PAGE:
What is the state of abortion rights in the United States on Jan. 22, the 41st anniversary of Roe v. Wade, the Supreme Court decision legalizing abortion?
Not good. NARAL Pro-Choice America’s national report card for reproductive rights in 2014 gave the U.S. a grade of D. Last year, 52 laws restricting abortion rights were passed in 24 states, and a Supreme Court case, introduced Jan. 15, threatens safe access to women’s health clinics.
A total of 807 anti-choice laws have been passed by states since 1995, with more than 200 since 2011. In its Jan. 14 “State of the States” report, the Center for Reproductive Rights divides restrictions into four categories: limits on insurance coverage, bans on abortion care, targeted regulations on abortion providers, and restrictions on medical (prescription) abortions.
NARAL’s 102-page report, “Who Decides? The Status of Women’s Reproductive Rights in the United States,” details each state’s status. While 10 states enacted 16 pro-choice measures last year, 14 states have total bans on abortion rights, 12 of which were enacted before the Roe decision in 1973. These laws would immediately take effect if Roe is overturned.
Twelve states already had bans on abortions after 20 weeks without an adequate health exception; they were joined by Texas and North Dakota in 2013. Arkansas passed a ban after 12 weeks. All bans defy standards set by the Roe ruling.
Congress debated 87 anti-choice bills in 2013, many related to gutting abortion and contraceptive coverage in the Affordable Care Act. Fortunately, all were defeated. (For details, see CRR’s study, “Under Attack: Reproductive Rights in the 112th Congress.”)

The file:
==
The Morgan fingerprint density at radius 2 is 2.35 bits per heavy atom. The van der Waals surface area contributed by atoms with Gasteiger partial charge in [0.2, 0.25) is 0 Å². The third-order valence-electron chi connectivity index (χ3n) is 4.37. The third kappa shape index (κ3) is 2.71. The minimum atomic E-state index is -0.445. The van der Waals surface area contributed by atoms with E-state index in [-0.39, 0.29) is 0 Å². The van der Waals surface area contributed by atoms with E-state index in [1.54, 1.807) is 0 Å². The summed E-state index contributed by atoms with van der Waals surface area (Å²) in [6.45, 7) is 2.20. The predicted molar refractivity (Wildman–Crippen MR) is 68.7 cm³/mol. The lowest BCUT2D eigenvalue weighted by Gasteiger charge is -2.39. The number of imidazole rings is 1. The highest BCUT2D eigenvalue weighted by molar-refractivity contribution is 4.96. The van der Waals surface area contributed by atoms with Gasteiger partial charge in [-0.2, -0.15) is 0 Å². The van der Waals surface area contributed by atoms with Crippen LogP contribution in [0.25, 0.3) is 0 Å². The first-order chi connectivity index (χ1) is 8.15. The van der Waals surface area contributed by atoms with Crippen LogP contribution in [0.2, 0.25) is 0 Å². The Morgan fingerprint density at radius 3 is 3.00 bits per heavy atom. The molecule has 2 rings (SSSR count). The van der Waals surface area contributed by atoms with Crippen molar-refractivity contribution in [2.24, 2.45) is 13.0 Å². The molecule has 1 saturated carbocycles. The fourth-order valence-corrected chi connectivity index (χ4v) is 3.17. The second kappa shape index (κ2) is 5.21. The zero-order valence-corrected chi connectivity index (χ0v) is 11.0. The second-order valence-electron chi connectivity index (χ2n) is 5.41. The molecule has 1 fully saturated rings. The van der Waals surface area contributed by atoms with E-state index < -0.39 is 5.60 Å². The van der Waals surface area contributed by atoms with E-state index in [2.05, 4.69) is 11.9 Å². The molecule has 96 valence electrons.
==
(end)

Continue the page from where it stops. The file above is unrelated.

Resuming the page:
However, two congressional actions severely limited reproductive rights: food stamps cut by the sequester and long-term unemployment insurance ending in 2013. Reproductive justice is based on the premise that all women, regardless of nationality, class, gender or sexual identity, and various abilities, must have the right to have and raise healthy children as well as to control all aspects of their own lives. Being able to feed and provide for themselves and their children is essential to ensure those rights.
More of the same in 2014
On Jan. 13, the Supreme Court refused to hear an appeal of a federal court ruling rejecting Arizona’s 20-week ban on abortions. It’s not clear how this will affect bans in other states, though it might encourage new lawsuits opposing them.
On Jan. 15, the Supreme Court heard arguments for and against a Massachusetts law that established a 35-foot buffer zone around women’s health care clinics. Marty Walz, of Massachusetts Planned Partenthood, told NPR Jan. 15 that “nothing else in our 30-year history has worked” to keep anti-choice protesters from harassing clients and staff when entering or leaving clinics.
It must be remembered that two clinic workers were murdered and five injured in 1994 at a Planned Parenthood clinic in Brookline, Mass. Walz noted buffer zones are around all polling places as well as the Supreme Court. The court approved a clinic zone in 2000, though its composition is now more anti-choice.
On Jan. 17, a federal court blocked a demeaning, medically unnecessary ultrasound law in North Carolina. The law required that doctors show women seeking an abortion an ultrasound picture and describe the fetus in detail to shame women into canceling their abortion.